Extra Extra : September 2007

CEOs of healthcare nonprofit netting top dollars

The Honolulu Advertiser examined nonprofit salaries and reported that "the largest healthcare nonprofits in Hawai'i pay their chief executive more than $820,000 on average. Large foundations and trusts in Hawai'i pay an average of $341,000 to their top manager. Executives at a sampling of service providers were paid the least, averaging $133,100." The healthcare companies say competition and job performance played a role in the high salaries, but critics say executive pay is inflating health care costs.

Poughkeepsie firms benefit from government grants

The Poughkeepsie Journal used an analysis of federal data to find that "United States government agencies paid $39.4 million through federal contracts to more than 150 local businesses, nonprofits and individuals in the two most recent fiscal years." While there has been a trend nationally of larger corporations receiving more grants at the expense of smaller companies, the Poughkeepsie area has experienced growth.

Federal contract data is available from the IRE and NICAR Database Library.

Animal shelter practices questioned

Sarah Okeson of Florida Today investigated the Brevard County animal services department after questions have been raised about how the Animal Services & Enforcement Department is being run. Allegations include one employee who has been illegally selling animals from the shelters. An audit found that the ownership records of 43 animals were changed in the department's database with no other documentation other than a sticky note, and that whereabouts of at least 29 animals are unknown.

Railroads of Neglect

A Blue Line train bounced off its track and derailed in a fire that sent 1,000 passengers running for their lives in July 2006. Jon Hilkevitch and Monique Garcia of the Chicago Tribune read thousands of pages of investigative files and transcribed interviews of Chicago Transit Authority workers after the accident. Their story describes the gross lack of management and oversight by the nation's second-largest transit system, including interviews with workers who say they wrote their concerns on the walls of the subway because their superiors did not want to hear about the hazardous conditions.

BusinessWeek tallies payoff from lobbying

BusinessWeek notes that, while scrutiny of federal earmarks and corporate lobbying has intensified recently,"no one outside the lobbying firms and corporate boardrooms has ever known just how much all those lobbyists bring in." Based on an analysis of nearly 2,000 earmarks that went to companies in fiscal 2005, the story by Eamon Javers estimates that, on average, companies generated roughly $28 in earmark revenue for every dollar they spent lobbying.

Perks grew while budgets shrank in three Florida counties

With tax cuts and the real estate bust forcing local governments to slash their budgets, Doug Sword, Anthony Cormier and Patrick Whittle of the Herald-Tribune (Sarasota, Fla.) looked at spending in three local sheriff's agencies. They found a number of questionable expenses, such as a luxury SUV for Sarasota's sheriff with upgrades like climate controlled leather seats and a $2,000 navigation system. Here are the stories for the counties of Sarasota, Charlotte and Manatee.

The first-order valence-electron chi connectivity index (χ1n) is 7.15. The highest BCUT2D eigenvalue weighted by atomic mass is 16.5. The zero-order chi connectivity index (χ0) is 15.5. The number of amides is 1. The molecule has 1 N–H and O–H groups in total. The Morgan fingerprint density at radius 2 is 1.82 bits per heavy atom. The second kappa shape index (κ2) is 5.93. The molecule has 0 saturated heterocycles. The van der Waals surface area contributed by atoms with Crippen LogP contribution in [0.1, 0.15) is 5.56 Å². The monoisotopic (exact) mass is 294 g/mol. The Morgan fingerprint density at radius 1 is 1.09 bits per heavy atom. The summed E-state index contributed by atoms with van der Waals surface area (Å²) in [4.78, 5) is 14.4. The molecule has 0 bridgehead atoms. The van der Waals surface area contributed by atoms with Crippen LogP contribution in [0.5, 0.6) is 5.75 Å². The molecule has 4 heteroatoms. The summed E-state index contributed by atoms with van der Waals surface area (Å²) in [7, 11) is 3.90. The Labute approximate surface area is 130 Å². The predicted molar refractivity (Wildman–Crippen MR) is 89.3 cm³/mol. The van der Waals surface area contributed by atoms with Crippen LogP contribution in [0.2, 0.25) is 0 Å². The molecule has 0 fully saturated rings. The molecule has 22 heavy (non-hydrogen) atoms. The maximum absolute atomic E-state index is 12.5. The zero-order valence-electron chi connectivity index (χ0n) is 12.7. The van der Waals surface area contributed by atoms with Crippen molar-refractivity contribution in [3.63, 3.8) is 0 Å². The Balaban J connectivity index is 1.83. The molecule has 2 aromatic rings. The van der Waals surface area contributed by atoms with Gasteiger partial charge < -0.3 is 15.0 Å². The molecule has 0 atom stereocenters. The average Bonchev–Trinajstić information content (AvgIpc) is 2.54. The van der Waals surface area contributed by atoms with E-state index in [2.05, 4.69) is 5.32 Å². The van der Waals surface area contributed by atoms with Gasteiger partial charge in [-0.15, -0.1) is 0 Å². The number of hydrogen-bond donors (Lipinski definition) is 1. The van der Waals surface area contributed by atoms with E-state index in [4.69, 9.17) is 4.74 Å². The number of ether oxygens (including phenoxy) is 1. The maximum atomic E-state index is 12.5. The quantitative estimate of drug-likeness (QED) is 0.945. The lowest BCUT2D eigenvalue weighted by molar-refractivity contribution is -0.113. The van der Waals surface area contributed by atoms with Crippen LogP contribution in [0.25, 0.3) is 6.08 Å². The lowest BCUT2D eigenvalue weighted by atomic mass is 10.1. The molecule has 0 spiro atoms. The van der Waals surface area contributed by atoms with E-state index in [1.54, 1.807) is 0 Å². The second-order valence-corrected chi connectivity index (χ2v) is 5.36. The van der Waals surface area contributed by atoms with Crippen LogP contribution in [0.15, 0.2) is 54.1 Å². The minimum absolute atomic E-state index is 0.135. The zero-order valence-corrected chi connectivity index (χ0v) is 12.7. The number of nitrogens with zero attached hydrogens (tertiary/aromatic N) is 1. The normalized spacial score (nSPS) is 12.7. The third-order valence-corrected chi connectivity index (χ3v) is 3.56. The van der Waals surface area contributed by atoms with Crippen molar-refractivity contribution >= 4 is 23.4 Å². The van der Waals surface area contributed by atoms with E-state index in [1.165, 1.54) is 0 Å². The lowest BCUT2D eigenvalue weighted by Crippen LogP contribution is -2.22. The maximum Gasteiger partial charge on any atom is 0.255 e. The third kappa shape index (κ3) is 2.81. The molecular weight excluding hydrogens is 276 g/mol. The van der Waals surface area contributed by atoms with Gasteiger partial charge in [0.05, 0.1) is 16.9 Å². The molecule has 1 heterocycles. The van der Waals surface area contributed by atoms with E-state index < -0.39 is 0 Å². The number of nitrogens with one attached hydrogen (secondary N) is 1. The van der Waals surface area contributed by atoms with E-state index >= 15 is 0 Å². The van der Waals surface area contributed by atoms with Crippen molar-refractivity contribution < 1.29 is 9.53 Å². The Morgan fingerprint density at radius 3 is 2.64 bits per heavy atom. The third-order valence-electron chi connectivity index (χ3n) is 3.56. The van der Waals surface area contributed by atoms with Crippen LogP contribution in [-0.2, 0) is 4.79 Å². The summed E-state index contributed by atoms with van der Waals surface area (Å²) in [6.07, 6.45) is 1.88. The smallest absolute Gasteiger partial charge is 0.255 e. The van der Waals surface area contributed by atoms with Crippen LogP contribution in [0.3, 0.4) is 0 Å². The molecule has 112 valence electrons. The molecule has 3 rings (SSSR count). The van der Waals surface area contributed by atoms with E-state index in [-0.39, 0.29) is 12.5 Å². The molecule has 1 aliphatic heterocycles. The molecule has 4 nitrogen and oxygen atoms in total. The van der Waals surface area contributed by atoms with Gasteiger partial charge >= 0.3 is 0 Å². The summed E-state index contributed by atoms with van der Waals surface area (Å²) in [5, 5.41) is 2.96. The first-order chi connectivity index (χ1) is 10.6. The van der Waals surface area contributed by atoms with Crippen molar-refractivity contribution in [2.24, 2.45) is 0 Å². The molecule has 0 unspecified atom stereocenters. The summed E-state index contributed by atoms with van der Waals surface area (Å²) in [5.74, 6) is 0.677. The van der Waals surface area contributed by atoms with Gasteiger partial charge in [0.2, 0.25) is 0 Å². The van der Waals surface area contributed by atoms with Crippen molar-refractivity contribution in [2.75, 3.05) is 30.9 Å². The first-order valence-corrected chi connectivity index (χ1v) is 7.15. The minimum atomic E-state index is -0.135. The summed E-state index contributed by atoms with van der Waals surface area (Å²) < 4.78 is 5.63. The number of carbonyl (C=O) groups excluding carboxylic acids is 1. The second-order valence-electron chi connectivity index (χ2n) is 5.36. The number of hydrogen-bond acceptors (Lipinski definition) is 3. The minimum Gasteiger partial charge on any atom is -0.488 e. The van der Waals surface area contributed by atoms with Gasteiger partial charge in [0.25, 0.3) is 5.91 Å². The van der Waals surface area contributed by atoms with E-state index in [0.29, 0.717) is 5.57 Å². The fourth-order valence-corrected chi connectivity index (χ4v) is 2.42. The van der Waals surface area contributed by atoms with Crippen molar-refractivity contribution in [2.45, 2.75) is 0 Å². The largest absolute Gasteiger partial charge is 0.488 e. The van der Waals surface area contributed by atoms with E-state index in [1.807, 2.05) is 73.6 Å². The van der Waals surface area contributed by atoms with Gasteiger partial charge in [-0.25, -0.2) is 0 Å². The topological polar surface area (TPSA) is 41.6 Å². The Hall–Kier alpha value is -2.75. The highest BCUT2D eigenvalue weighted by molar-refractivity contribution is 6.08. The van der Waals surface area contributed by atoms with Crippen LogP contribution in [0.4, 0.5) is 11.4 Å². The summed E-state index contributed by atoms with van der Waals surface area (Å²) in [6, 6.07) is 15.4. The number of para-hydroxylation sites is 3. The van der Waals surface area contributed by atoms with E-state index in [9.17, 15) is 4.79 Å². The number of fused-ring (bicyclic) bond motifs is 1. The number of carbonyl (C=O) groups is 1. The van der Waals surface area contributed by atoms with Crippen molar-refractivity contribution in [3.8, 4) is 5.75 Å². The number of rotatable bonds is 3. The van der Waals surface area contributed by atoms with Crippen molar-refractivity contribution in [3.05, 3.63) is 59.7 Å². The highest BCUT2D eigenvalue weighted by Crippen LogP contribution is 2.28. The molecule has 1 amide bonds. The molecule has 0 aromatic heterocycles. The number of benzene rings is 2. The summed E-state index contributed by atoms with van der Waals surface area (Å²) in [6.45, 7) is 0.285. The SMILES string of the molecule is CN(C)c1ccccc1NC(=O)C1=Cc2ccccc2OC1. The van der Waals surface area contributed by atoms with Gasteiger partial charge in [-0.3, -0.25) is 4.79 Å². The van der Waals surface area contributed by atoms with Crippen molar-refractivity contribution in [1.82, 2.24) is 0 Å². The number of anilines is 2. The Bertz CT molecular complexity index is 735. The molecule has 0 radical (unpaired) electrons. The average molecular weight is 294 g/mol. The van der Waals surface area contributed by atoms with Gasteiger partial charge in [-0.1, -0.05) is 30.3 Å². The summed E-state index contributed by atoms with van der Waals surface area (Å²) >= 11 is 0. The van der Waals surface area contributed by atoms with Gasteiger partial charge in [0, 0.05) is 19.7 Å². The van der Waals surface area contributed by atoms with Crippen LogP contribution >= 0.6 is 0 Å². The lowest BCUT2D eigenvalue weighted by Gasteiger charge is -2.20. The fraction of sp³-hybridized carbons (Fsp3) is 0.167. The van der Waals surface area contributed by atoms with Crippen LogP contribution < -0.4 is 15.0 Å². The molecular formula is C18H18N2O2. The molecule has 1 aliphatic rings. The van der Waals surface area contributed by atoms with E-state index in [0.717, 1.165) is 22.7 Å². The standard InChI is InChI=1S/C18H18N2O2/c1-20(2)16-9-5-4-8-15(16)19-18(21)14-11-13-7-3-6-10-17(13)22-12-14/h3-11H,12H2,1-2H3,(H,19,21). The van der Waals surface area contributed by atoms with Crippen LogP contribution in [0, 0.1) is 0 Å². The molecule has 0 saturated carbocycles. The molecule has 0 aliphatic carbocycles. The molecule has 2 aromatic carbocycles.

Officer's record leads courts to re-evaluate misconduct policies

Gina Barton of the Milwaukee Journal Sentinel mined court records to find ten similar cases alleging that Jason Mucha, a Milwaukee Police officer, had beaten suspects or planted drugs. Despite the claims of misconduct, Officer Mucha had never been disciplined. Instead, the department promoted him to sergeant. After reviewing the cases, a state Court of Appeal issued a groundbreaking ruling that has changed the way Wisconsin courts consider police misconduct cases.

Flex-Fuel fleet remains shrouded in secrecy

Kimberly Kindy, reporting for the San Jose Mercury News and the Sacramento bureau of MediaNews, adds more on Gov. Arnold Schwarzenegger's attempts to create a fleet of environmentally friendly vehicles, which earned him international recognition but also handed a single-source contract to General Motors, a longtime political supporter. The latest story describes how the governor's administration has repeatedly refused to release documents that reveal the level of its involvement in crafting this fleet. In July, Kindy reported that the "green" cars still burn normal gasoline because they have no access to the cleaner ethanol blend, E85.

Accuracy of 9/11 health reports debated

Anthony DePalma and Serge F. Kovaleski of The New York Times explore questions about the health data reported by the Irving J. Selikoff Center for Occupational and Environmental Medicine, which has overseen the treatment of thousands of ground zero workers. While the clinic's efforts have been called "well meaning," the resources needed to track and report data have been inadequate and caused many to question the accuracy of their findings. "Researchers in this field say that the clinic's data collection was so badly planned that its usefulness may be limited. Others say that doctors at the clinic, which ... Read more ...